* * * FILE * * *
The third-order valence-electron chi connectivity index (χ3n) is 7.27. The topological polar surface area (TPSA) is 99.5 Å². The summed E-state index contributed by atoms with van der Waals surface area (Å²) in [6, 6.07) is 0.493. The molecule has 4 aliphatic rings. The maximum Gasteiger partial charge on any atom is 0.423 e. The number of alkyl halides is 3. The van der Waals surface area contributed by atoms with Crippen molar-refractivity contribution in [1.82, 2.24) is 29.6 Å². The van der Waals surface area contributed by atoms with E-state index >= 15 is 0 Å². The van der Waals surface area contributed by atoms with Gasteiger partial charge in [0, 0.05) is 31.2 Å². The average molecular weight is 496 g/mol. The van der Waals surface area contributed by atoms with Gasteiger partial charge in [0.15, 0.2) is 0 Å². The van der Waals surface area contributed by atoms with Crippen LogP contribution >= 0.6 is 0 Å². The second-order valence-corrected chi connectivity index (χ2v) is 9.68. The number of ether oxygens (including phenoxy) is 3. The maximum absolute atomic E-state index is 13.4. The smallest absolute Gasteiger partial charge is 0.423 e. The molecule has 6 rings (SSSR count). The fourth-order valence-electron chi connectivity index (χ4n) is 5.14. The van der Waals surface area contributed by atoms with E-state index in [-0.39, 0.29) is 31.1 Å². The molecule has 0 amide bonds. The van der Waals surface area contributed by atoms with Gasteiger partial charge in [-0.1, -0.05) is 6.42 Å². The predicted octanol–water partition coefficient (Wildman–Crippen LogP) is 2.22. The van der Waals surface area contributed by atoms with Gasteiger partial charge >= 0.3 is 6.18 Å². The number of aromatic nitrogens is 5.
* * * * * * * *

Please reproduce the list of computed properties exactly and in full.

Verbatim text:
The third-order valence-electron chi connectivity index (χ3n) is 7.27. The topological polar surface area (TPSA) is 99.5 Å². The summed E-state index contributed by atoms with van der Waals surface area (Å²) in [6, 6.07) is 0.493. The molecule has 4 aliphatic rings. The maximum Gasteiger partial charge on any atom is 0.423 e. The number of alkyl halides is 3. The van der Waals surface area contributed by atoms with Crippen molar-refractivity contribution in [1.82, 2.24) is 29.6 Å². The van der Waals surface area contributed by atoms with E-state index >= 15 is 0 Å². The van der Waals surface area contributed by atoms with Gasteiger partial charge in [0, 0.05) is 31.2 Å². The average molecular weight is 496 g/mol. The van der Waals surface area contributed by atoms with Gasteiger partial charge in [0.15, 0.2) is 0 Å². The van der Waals surface area contributed by atoms with Crippen LogP contribution >= 0.6 is 0 Å². The second-order valence-corrected chi connectivity index (χ2v) is 9.68. The number of ether oxygens (including phenoxy) is 3. The maximum absolute atomic E-state index is 13.4. The smallest absolute Gasteiger partial charge is 0.423 e. The molecule has 6 rings (SSSR count). The fourth-order valence-electron chi connectivity index (χ4n) is 5.14. The van der Waals surface area contributed by atoms with E-state index in [-0.39, 0.29) is 31.1 Å². The molecule has 0 amide bonds. The van der Waals surface area contributed by atoms with Gasteiger partial charge in [-0.1, -0.05) is 6.42 Å². The predicted octanol–water partition coefficient (Wildman–Crippen LogP) is 2.22. The van der Waals surface area contributed by atoms with Gasteiger partial charge >= 0.3 is 6.18 Å². The number of aromatic nitrogens is 5.